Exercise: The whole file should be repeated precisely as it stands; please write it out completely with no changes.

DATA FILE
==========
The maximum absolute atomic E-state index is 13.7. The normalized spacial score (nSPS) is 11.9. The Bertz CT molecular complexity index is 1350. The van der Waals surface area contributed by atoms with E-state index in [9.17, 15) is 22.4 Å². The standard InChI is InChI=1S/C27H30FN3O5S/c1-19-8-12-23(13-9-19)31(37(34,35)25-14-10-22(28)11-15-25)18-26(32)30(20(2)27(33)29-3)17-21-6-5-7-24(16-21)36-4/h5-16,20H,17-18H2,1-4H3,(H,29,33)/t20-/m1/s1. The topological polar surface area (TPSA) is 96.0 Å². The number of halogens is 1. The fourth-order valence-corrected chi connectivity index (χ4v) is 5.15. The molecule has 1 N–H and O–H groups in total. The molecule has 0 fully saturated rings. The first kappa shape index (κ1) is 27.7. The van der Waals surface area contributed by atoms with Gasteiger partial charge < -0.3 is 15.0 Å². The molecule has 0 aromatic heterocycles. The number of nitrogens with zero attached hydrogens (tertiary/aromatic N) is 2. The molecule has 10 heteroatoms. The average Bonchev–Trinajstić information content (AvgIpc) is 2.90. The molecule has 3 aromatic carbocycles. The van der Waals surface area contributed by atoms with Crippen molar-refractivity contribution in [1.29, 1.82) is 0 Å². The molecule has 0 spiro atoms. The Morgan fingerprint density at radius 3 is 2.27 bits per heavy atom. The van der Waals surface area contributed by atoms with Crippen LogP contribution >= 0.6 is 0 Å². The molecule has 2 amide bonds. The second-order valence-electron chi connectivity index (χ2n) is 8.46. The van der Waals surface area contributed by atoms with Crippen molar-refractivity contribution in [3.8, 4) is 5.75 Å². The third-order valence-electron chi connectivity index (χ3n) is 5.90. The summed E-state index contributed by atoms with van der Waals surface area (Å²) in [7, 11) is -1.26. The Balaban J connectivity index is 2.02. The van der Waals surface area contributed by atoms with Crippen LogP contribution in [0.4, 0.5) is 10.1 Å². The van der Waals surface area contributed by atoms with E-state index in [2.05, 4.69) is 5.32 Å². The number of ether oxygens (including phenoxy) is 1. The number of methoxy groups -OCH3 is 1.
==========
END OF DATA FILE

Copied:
The maximum absolute atomic E-state index is 13.7. The normalized spacial score (nSPS) is 11.9. The Bertz CT molecular complexity index is 1350. The van der Waals surface area contributed by atoms with E-state index in [9.17, 15) is 22.4 Å². The standard InChI is InChI=1S/C27H30FN3O5S/c1-19-8-12-23(13-9-19)31(37(34,35)25-14-10-22(28)11-15-25)18-26(32)30(20(2)27(33)29-3)17-21-6-5-7-24(16-21)36-4/h5-16,20H,17-18H2,1-4H3,(H,29,33)/t20-/m1/s1. The topological polar surface area (TPSA) is 96.0 Å². The number of halogens is 1. The fourth-order valence-corrected chi connectivity index (χ4v) is 5.15. The molecule has 1 N–H and O–H groups in total. The molecule has 0 fully saturated rings. The first kappa shape index (κ1) is 27.7. The van der Waals surface area contributed by atoms with Gasteiger partial charge < -0.3 is 15.0 Å². The molecule has 0 aromatic heterocycles. The number of nitrogens with zero attached hydrogens (tertiary/aromatic N) is 2. The molecule has 10 heteroatoms. The average Bonchev–Trinajstić information content (AvgIpc) is 2.90. The molecule has 3 aromatic carbocycles. The van der Waals surface area contributed by atoms with Crippen molar-refractivity contribution in [1.29, 1.82) is 0 Å². The molecule has 0 spiro atoms. The Morgan fingerprint density at radius 3 is 2.27 bits per heavy atom. The van der Waals surface area contributed by atoms with Crippen LogP contribution >= 0.6 is 0 Å². The molecule has 2 amide bonds. The second-order valence-electron chi connectivity index (χ2n) is 8.46. The van der Waals surface area contributed by atoms with Crippen molar-refractivity contribution in [3.8, 4) is 5.75 Å². The third-order valence-electron chi connectivity index (χ3n) is 5.90. The summed E-state index contributed by atoms with van der Waals surface area (Å²) in [7, 11) is -1.26. The Balaban J connectivity index is 2.02. The van der Waals surface area contributed by atoms with Crippen LogP contribution in [0.4, 0.5) is 10.1 Å². The van der Waals surface area contributed by atoms with E-state index in [2.05, 4.69) is 5.32 Å². The number of ether oxygens (including phenoxy) is 1. The number of methoxy groups -OCH3 is 1.